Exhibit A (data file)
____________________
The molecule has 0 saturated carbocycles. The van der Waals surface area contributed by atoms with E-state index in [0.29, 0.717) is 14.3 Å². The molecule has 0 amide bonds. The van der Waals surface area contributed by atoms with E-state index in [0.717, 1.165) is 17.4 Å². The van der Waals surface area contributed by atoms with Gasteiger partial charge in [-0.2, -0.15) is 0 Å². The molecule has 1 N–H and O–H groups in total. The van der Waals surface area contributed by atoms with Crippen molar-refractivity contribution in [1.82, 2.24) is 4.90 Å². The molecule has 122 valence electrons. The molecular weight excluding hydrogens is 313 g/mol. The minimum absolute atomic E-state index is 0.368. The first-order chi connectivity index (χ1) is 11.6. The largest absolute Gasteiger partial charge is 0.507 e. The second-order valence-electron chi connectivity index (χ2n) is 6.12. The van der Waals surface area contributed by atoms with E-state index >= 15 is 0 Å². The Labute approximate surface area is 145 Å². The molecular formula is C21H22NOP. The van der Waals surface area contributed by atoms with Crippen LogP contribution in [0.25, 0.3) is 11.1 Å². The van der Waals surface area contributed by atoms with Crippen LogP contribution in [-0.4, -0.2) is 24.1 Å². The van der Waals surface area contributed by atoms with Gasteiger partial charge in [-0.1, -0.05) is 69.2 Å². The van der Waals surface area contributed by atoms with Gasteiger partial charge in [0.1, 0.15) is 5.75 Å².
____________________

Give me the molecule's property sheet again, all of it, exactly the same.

The molecule has 0 saturated carbocycles. The van der Waals surface area contributed by atoms with E-state index in [0.29, 0.717) is 14.3 Å². The molecule has 0 amide bonds. The van der Waals surface area contributed by atoms with E-state index in [0.717, 1.165) is 17.4 Å². The van der Waals surface area contributed by atoms with Gasteiger partial charge in [-0.2, -0.15) is 0 Å². The molecule has 1 N–H and O–H groups in total. The van der Waals surface area contributed by atoms with Crippen molar-refractivity contribution in [1.82, 2.24) is 4.90 Å². The molecule has 122 valence electrons. The molecular weight excluding hydrogens is 313 g/mol. The minimum absolute atomic E-state index is 0.368. The first-order chi connectivity index (χ1) is 11.6. The largest absolute Gasteiger partial charge is 0.507 e. The second-order valence-electron chi connectivity index (χ2n) is 6.12. The van der Waals surface area contributed by atoms with E-state index >= 15 is 0 Å². The Labute approximate surface area is 145 Å². The molecular formula is C21H22NOP. The van der Waals surface area contributed by atoms with Crippen LogP contribution in [0.25, 0.3) is 11.1 Å². The van der Waals surface area contributed by atoms with Crippen LogP contribution in [-0.4, -0.2) is 24.1 Å². The van der Waals surface area contributed by atoms with Gasteiger partial charge in [-0.1, -0.05) is 69.2 Å². The van der Waals surface area contributed by atoms with Gasteiger partial charge in [0.1, 0.15) is 5.75 Å².